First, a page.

Therefore, dear Sandra, I will say to you clearly: if Troubling Love does not have, in itself, thread enough to weave, well, it means that you and I were mistaken; if, on the other hand, it does, the thread will be woven where it can be, and we will have only to thank the readers for their patience in taking it by the end and pulling.
Besides, isn’t it true that promotion is expensive? I will be the publishing house’s least expensive author. I’ll spare you even my presence.
Letter to Sandra Ozzola on the occasion of Edizioni E/O’s 15th anniversary, in September 1994.
What a terrible thing you’ve done: when I happily agreed to write something for the anniversary of your publishing venture, I discovered that the slope of writing to order is a slippery one, and that the descent is in fact pleasurable. What is next?
Now that you’ve made me pull out the plug, will all the water flow out through the drain? At this moment I feel ready to write about anything.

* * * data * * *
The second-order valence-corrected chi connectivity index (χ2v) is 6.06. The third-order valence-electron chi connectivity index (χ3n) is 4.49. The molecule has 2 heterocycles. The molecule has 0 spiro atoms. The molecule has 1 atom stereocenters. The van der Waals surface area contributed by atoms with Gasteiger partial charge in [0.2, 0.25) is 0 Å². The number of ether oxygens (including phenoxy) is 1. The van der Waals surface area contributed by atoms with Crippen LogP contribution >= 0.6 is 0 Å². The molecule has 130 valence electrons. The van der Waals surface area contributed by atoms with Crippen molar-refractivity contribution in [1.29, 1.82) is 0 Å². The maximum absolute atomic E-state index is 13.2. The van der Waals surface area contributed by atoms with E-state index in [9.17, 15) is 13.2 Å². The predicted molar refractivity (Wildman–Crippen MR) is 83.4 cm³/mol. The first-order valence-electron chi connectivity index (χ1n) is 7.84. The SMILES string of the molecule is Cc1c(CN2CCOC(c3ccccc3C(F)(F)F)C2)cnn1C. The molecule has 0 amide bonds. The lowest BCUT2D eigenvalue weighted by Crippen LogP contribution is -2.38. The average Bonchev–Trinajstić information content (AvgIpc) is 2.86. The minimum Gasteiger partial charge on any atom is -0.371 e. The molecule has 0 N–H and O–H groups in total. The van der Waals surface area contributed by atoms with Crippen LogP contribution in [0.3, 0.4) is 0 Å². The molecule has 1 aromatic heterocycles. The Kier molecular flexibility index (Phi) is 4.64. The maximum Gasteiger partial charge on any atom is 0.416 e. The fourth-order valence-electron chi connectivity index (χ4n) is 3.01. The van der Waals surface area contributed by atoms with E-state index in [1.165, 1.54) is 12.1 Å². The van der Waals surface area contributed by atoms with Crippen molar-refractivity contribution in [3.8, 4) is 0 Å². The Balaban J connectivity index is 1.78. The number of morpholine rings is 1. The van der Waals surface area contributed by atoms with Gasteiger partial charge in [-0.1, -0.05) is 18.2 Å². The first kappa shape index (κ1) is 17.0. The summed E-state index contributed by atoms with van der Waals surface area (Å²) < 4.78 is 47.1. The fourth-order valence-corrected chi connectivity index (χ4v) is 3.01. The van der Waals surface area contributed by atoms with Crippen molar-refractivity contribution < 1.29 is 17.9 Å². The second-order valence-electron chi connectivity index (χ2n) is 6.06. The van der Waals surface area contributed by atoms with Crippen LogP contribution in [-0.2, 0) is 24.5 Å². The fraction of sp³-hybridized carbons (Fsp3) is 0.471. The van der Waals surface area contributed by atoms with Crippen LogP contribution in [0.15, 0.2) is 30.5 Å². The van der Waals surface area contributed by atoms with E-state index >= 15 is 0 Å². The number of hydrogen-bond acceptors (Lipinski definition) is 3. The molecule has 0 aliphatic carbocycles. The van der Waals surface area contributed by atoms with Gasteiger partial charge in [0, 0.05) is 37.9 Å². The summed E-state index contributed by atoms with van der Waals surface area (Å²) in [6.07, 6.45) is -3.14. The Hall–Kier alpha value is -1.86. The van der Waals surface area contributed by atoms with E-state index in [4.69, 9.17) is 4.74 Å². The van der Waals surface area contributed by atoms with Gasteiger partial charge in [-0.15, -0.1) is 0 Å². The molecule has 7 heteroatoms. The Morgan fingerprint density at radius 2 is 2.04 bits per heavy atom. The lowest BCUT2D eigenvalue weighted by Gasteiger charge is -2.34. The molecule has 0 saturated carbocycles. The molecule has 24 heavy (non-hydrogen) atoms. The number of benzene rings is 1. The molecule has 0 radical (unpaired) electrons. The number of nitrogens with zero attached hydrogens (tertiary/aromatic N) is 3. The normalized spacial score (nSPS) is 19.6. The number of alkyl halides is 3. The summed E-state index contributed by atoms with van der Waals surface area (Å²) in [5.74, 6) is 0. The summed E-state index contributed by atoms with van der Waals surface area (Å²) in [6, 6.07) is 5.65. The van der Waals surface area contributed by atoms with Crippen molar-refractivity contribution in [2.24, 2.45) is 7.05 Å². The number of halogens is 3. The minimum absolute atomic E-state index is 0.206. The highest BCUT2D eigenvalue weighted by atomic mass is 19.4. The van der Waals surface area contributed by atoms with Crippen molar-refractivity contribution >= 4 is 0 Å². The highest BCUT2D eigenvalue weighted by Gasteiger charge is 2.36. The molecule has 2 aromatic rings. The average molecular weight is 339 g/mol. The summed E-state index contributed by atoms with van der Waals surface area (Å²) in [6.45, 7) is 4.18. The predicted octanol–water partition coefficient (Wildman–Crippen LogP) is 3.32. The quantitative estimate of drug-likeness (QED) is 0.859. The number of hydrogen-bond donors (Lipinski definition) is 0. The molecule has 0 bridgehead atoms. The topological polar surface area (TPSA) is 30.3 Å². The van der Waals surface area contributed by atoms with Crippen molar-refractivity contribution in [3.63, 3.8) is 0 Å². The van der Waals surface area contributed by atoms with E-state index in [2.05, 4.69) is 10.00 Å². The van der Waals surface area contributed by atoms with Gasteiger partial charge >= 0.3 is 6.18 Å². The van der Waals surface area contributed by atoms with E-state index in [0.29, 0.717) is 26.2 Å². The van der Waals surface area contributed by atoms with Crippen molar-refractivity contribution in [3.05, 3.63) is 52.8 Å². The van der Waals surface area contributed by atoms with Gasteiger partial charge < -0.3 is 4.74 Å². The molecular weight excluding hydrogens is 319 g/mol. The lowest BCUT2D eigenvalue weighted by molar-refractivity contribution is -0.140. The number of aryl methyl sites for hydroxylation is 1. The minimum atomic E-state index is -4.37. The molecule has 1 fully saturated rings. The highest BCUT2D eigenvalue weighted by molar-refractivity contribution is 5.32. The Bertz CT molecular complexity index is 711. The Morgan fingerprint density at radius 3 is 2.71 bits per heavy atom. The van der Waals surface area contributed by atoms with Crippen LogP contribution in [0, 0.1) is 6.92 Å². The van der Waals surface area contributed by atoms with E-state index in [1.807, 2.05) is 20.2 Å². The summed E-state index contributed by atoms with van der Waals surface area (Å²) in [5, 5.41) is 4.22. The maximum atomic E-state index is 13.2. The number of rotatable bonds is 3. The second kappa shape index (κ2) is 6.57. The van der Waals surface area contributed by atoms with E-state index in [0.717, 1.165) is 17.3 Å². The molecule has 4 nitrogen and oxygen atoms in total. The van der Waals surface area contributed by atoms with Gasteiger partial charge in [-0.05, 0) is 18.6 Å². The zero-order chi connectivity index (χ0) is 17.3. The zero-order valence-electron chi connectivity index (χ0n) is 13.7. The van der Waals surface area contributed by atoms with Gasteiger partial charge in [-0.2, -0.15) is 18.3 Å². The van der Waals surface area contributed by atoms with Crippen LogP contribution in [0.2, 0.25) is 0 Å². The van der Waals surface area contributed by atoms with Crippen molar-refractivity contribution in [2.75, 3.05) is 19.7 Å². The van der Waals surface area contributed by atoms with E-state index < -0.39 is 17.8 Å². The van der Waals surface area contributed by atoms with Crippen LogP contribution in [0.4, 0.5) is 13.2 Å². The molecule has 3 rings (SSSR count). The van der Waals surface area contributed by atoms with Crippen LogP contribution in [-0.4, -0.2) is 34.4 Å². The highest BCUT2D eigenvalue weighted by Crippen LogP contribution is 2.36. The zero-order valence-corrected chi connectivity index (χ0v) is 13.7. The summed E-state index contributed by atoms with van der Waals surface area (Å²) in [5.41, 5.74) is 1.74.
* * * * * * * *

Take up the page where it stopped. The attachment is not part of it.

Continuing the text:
Will you ask me to celebrate the new car you’ve just bought? I’ll fish out from somewhere a memory of my first ride in a car and, line by line, end up congratulating you on yours. Will you ask me to compliment your cat on the kittens she’s given birth to? I will resurrect the cat that my father first gave me and then, exasperated by its meowing, took away, abandoning her on the road to Secondigliano. You’ll ask me to contribute an essay to a book you’re doing on the Naples of today? I’ll start from a time when I was afraid to go out for fear of meeting a busybody neighbour whom my mother had thrown out of the house, and, word by word, bring out the fear of violence that reaches us on the rebound today, while the old politics touches up its makeup and we don’t know where to find the new that we ought to support. Should I make an offering to the feminine need to learn to love one’s mother? I will recount how my mother held my hand on the street when I was little: I’ll start from there – actually, thinking about it, I’d really like to do this. I preserve a distant sensation of skin against skin, as she held tight to my hand, out of anxiety that I would slip away and run along the uneven, dangerous street: I felt her fear and was afraid. And then I’ll find a way to develop my theme to the point where I can cite Luce Irigaray  and Luisa Muraro . Words draw out words: one can always write a banal, elegant, heartfelt, amusing coherent page on any subject, low or high, simple or complex, frivolous or fundamental.